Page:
Now that the Tragically Hip have called it a day, Canada has to find another band to claim the throne of our national secret. Sure, no one is likely to become as much a part of the National fabric as Gord and his pals, but there are a few contenders. Great Big Sea, Big Wreck,Mathew Good and Sam Roberts Band come to mind, but likely the strongest claim lays with Blue Rodeo. “Lost Together” has probably been played at more Canuck weddings than “Wheat Kings” or “Bobcaygeon,” though likely because it’s a love song and not a tragedy.
On this night, veteran opening act The Sadies took on the duties of warming up the crowd. I may have seen this band open for more acts than any others. If you’re a Canadian headlining touring band, odds are you’ve played with these gentlemen. These guys bring enough twang and Grand Ole Opry rock swagger that it mystifies me that Jack White hasn’t signed these guys to Third Man Records and brought them south. They delivered as they always do.
The main event garnered an energy we don’t often see in the usually calm Place des Arts. They celebrated their 30 years by reaching back to their 1987 debut album to open the show with “Heart Like Mine.”
While the 1000 Arms Tour is a promotion of their new collection of the same name, it also very much felt like a celebration of a 3 decade career. While their new material was warmly welcomed and proved that they are still relevant and not simply resting on their laurels, it’s the classics that help carried the show.
I honestly didn’t realize how many of their songs are ingrained in the greeat Canadian songbook. Classics like “Diamond Mine,” “Til I Am Myself Again,” “5 Days In May” and “Try” transcend their country roots and have made into the rock radio psyche. What’s incredible is that they sound better live. The band plays with a humble charm, reaching out to the audience and engaging with smiles and truly Canadian stories that lay behind the songs. The crowd bit and sang along to every one of them.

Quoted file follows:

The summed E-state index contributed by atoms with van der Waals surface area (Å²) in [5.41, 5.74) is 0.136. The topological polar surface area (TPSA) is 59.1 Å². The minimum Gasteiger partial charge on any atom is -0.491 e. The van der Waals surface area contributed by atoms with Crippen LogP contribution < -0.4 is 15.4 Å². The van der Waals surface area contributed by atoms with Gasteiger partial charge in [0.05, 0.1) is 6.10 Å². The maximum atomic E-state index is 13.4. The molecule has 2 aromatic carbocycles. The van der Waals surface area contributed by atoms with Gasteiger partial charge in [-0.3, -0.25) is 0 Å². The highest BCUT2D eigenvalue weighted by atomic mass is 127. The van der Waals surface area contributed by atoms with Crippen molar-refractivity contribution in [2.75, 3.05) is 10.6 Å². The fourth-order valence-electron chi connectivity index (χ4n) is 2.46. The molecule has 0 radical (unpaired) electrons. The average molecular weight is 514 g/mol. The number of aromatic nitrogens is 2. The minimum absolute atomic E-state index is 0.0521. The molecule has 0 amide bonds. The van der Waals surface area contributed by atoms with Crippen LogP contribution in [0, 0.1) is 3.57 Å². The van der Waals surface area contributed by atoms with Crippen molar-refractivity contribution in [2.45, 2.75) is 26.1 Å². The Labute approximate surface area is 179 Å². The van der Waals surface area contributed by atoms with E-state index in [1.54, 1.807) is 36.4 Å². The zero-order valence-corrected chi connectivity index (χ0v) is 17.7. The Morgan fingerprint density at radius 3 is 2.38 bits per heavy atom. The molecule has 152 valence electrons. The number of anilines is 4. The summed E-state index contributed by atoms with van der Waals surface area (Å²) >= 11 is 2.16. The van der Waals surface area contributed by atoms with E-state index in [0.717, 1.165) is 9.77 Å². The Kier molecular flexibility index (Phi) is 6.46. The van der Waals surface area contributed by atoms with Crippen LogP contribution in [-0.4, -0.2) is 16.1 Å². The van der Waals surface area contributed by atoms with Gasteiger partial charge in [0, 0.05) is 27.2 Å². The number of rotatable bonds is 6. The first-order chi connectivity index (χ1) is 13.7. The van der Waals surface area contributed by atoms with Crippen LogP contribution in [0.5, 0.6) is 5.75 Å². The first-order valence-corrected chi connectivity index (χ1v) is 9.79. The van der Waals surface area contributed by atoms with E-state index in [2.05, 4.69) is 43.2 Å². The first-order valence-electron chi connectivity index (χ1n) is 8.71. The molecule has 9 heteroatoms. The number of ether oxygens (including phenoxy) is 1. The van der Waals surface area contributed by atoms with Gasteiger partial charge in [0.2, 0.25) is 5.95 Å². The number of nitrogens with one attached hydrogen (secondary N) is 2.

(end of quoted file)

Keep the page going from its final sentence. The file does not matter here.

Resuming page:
Without being over the top, they brought a great energy. During the break before the encore, there was a buzz. In their previous show in Toronto, they had brought Gord Downie up to help them close the show with “Lost Together.” Rumors were swirling that Gord was in Montreal. This unfortunately didn’t materialize, but they did get the Sadies back out for the final song.
There are songs which when heard live are an experience. To share them with a crowd and to sing along in harmony with a few hundred of thousand strangers is something beyond just music, it’s a moment which gets you hooked on live music. It’s Pearl Jam doing “Better Man,” Live doing “Lighning Crashes,” Weezer doing “Say It Aint So” or the Hip soing “Wheat Kings.” In that moment, you’re connected, every single person is connected to each other and to every word. “Lost Together” is one of those songs. Closing the night with it left the crowd on a high. A fitting end to a fantastic night of great music.
Review – Richard Brunette
Photos – capturacamera.com